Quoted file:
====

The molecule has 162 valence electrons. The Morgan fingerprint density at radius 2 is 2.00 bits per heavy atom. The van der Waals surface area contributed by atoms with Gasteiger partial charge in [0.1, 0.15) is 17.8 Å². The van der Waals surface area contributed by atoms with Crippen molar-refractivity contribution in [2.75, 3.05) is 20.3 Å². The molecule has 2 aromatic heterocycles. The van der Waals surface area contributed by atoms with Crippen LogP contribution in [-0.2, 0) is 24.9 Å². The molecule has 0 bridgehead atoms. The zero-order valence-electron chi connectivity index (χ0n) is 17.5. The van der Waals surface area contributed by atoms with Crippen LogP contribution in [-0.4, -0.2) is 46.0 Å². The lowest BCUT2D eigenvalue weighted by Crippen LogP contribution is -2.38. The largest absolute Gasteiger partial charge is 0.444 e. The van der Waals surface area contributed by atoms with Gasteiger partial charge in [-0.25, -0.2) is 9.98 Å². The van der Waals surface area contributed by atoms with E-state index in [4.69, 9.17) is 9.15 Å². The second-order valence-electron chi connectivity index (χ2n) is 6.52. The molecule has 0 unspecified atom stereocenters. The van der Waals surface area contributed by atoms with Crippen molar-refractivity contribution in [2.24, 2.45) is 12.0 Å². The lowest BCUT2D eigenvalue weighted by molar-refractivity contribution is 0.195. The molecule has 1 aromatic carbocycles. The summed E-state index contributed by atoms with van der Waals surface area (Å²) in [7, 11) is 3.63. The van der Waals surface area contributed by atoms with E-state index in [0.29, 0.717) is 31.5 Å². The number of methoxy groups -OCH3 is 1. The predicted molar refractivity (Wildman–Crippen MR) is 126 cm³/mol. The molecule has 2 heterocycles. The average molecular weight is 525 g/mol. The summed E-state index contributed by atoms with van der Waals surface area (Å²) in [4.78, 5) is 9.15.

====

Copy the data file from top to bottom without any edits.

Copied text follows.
The molecule has 162 valence electrons. The Morgan fingerprint density at radius 2 is 2.00 bits per heavy atom. The van der Waals surface area contributed by atoms with Gasteiger partial charge in [0.1, 0.15) is 17.8 Å². The van der Waals surface area contributed by atoms with Crippen molar-refractivity contribution in [2.75, 3.05) is 20.3 Å². The molecule has 2 aromatic heterocycles. The van der Waals surface area contributed by atoms with Crippen LogP contribution in [-0.2, 0) is 24.9 Å². The molecule has 0 bridgehead atoms. The zero-order valence-electron chi connectivity index (χ0n) is 17.5. The van der Waals surface area contributed by atoms with Crippen LogP contribution in [-0.4, -0.2) is 46.0 Å². The lowest BCUT2D eigenvalue weighted by Crippen LogP contribution is -2.38. The largest absolute Gasteiger partial charge is 0.444 e. The van der Waals surface area contributed by atoms with Gasteiger partial charge in [-0.25, -0.2) is 9.98 Å². The van der Waals surface area contributed by atoms with E-state index in [4.69, 9.17) is 9.15 Å². The second-order valence-electron chi connectivity index (χ2n) is 6.52. The molecule has 0 unspecified atom stereocenters. The van der Waals surface area contributed by atoms with Crippen molar-refractivity contribution in [2.24, 2.45) is 12.0 Å². The lowest BCUT2D eigenvalue weighted by molar-refractivity contribution is 0.195. The molecule has 1 aromatic carbocycles. The summed E-state index contributed by atoms with van der Waals surface area (Å²) in [7, 11) is 3.63. The van der Waals surface area contributed by atoms with E-state index in [0.29, 0.717) is 31.5 Å². The number of methoxy groups -OCH3 is 1. The predicted molar refractivity (Wildman–Crippen MR) is 126 cm³/mol. The molecule has 2 heterocycles. The average molecular weight is 525 g/mol. The summed E-state index contributed by atoms with van der Waals surface area (Å²) in [4.78, 5) is 9.15.